By Doris Gray
If you’ve heard the name, you may think the spelling would be Christa Monroe, but she has a unique spelling in both first and last names: Crista Munro. Crista is featured here because of the great work she has done in Colorado bluegrass. Let’s get to know her!
Pow’r Pickin’: This year, you will be hosting the 13th Annual Pagosa Folk ‘n Bluegrass Festival in June and the 23rd Annual Four Corners Folk Festival over Labor Day Weekend. Are you the original founder of these two festivals? How did they come about?
Crista Munro: My husband, Dan Appenzeller, and I were among the original group of people who began meeting in 1994 to talk about starting a music festival in Pagosa Springs, though we weren’t yet married or even dating. There were about a dozen of us back then; some were musicians, some just lovers of music.
At the time, our now world-famous hot springs facility was in the infancy of its development (4 above-ground plastic Jacuzzi tubs, really!) and the main draw to town was skiing in the winter at Wolf Creek and hunting in the fall.
We wanted to put Pagosa Springs on the map for a whole different reason. Eventually, the reality of the workload of starting an event took its toll and the group shrunk down to a couple of hardcore dedicated people, including us.
We raised money for two years so we’d have seed money for the first event and studied other festivals to help us pin down our own vision. It’s funny to look back and realize we did it all without the Internet!
The first festival took place in 1996 with a pretty amazing lineup including John Hartford, John McEuen and Nickel Creek—though they were barely teenagers at the time!
PP: Tell us what the average attendance is at your festivals and about the overall ambiance or “feel” that the crowd provides.
CM: Our festivals are small-to-midsize. The June event, Pagosa Folk ‘N Bluegrass, has been drawing about 2000 people a day and Four Corners about twice that.
Our festival home, 130-acre Reservoir Hill, allows people to spread out enough that it never feels too crowded; people are often hanging at their campsites, attending a workshop or checking out vendors. The camping on Reservoir Hill is quite legendary.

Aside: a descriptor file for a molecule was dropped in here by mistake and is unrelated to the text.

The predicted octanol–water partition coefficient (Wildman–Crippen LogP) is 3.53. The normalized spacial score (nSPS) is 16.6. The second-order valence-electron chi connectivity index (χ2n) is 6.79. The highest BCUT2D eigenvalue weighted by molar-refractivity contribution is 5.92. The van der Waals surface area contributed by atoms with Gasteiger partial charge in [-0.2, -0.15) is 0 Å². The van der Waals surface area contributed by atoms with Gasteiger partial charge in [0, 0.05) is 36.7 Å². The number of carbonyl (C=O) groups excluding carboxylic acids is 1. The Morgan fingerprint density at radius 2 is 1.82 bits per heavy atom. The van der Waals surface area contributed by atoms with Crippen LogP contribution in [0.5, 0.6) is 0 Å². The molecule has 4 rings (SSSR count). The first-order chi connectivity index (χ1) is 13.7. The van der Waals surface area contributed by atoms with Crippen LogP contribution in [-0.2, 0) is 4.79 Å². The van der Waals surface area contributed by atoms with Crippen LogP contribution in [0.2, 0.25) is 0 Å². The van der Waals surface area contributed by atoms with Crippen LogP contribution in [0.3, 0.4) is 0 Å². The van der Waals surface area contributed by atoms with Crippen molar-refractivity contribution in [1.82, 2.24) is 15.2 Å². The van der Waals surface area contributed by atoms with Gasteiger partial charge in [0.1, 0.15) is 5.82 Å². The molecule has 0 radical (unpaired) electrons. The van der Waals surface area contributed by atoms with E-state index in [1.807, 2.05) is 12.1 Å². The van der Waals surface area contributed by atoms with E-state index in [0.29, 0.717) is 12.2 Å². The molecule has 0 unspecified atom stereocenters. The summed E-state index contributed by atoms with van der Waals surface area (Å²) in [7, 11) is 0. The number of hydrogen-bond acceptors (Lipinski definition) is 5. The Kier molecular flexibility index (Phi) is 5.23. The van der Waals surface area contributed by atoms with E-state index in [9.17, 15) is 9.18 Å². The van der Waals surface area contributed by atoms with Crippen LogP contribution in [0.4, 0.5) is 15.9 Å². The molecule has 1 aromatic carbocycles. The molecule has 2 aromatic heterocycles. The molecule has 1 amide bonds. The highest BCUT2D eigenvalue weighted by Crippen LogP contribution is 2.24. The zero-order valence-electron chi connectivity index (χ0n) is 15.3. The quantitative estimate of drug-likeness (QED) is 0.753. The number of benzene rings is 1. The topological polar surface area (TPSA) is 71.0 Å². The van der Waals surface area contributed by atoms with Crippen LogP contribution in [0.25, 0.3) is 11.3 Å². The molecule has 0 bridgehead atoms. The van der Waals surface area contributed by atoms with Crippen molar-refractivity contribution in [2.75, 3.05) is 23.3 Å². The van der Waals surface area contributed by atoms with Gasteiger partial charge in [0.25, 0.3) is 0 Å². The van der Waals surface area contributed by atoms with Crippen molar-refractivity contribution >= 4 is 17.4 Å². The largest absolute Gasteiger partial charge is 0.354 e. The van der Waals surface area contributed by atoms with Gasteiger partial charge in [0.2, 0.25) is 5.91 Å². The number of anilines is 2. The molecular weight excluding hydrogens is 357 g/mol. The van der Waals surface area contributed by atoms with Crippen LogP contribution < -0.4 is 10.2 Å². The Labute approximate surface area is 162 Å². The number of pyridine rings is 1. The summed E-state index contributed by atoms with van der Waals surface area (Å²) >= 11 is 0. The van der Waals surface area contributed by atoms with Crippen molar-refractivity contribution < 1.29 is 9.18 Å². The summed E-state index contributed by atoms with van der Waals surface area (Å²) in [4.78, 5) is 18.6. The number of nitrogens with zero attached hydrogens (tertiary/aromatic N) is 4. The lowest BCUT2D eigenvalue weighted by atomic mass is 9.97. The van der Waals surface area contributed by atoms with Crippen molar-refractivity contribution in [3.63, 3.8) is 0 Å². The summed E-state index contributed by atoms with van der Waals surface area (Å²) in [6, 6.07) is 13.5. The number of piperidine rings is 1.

The campgrounds are shaded by majestic ponderosa pines, and the Town of Pagosa Springs recently partnered with a couple of local environmental groups to carry out some major forest health initiatives, opening up a lot more flat areas for camping. The hill itself is located in the heart of downtown, but feels like a National Forest and offers breathtaking views of the San Juan Mountains.
PP: You also host the Pagosa Bluegrass Jam Camp in conjunction with the June festival. Has it traditionally been well attended by both adults and kids? What do students report to you about their experience?
CM: Jam Camp has been great fun! We started out with a bluegrass camp for kids back in 2008 but the parents were quickly asking about a camp for them as well. Mike Finders from FY5 reached out and offered to run a Jam Camp for us similar to one they’ve been teaching at Ghost Ranch in New Mexico. The timing was perfect, and we’ve been doing that one since 2010.
Both camps typically hit maximum capacity with a waiting list, though we do have room in both at the time I’m writing this. The students love the instruction, and the other thing we hear is that it’s great to get there before the festival and enjoy a relatively quiet time on Reservoir Hill. Participants also love that they can just stay on in their camp spot through the festival without waiting in line.
We have MANY returning folks every year and it’s been a nice way for festival staff to get to know some of our folks on a deeper level, outside of the craziness of running a festival.
PP: Your role and overall impact in Colorado bluegrass is very much appreciated. But what do we know about you? Do you live in Pagosa? Tell us about your immediate family situation.
CM: Dan and I were married on Reservoir Hill in October 1996, about one month after the first Four Corners Folk Festival took place. We raised our son Elias in Pagosa Springs until 2011, when severe health issues forced us to move to lower ground.